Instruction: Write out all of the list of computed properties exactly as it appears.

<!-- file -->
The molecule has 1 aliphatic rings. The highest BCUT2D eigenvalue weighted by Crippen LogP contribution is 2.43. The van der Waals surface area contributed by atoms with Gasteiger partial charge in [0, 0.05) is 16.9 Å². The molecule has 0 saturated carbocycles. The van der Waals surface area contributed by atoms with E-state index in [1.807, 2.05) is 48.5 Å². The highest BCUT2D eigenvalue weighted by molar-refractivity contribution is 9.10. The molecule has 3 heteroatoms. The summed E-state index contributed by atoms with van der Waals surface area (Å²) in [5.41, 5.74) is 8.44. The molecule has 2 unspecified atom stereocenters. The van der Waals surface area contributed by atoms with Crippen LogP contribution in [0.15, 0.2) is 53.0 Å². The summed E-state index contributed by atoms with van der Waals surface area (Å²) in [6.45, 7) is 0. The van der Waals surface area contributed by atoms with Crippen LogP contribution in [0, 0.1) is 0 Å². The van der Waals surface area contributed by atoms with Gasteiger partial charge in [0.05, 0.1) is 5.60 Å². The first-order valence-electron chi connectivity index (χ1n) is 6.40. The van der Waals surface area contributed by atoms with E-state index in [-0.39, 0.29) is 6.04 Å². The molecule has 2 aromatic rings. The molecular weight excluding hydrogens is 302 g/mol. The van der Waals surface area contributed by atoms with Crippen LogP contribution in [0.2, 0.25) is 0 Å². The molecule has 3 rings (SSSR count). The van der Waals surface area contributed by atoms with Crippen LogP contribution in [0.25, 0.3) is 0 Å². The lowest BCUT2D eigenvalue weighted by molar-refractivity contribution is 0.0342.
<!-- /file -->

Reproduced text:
The molecule has 1 aliphatic rings. The highest BCUT2D eigenvalue weighted by Crippen LogP contribution is 2.43. The van der Waals surface area contributed by atoms with Gasteiger partial charge in [0, 0.05) is 16.9 Å². The molecule has 0 saturated carbocycles. The van der Waals surface area contributed by atoms with E-state index in [1.807, 2.05) is 48.5 Å². The highest BCUT2D eigenvalue weighted by molar-refractivity contribution is 9.10. The molecule has 3 heteroatoms. The summed E-state index contributed by atoms with van der Waals surface area (Å²) in [5.41, 5.74) is 8.44. The molecule has 2 unspecified atom stereocenters. The van der Waals surface area contributed by atoms with Crippen LogP contribution in [0.15, 0.2) is 53.0 Å². The summed E-state index contributed by atoms with van der Waals surface area (Å²) in [6.45, 7) is 0. The van der Waals surface area contributed by atoms with Crippen LogP contribution in [0, 0.1) is 0 Å². The van der Waals surface area contributed by atoms with Gasteiger partial charge in [0.05, 0.1) is 5.60 Å². The first-order valence-electron chi connectivity index (χ1n) is 6.40. The van der Waals surface area contributed by atoms with E-state index in [-0.39, 0.29) is 6.04 Å². The molecule has 2 aromatic rings. The molecular weight excluding hydrogens is 302 g/mol. The van der Waals surface area contributed by atoms with Crippen LogP contribution in [0.2, 0.25) is 0 Å². The molecule has 3 rings (SSSR count). The van der Waals surface area contributed by atoms with Crippen LogP contribution in [0.25, 0.3) is 0 Å². The lowest BCUT2D eigenvalue weighted by molar-refractivity contribution is 0.0342.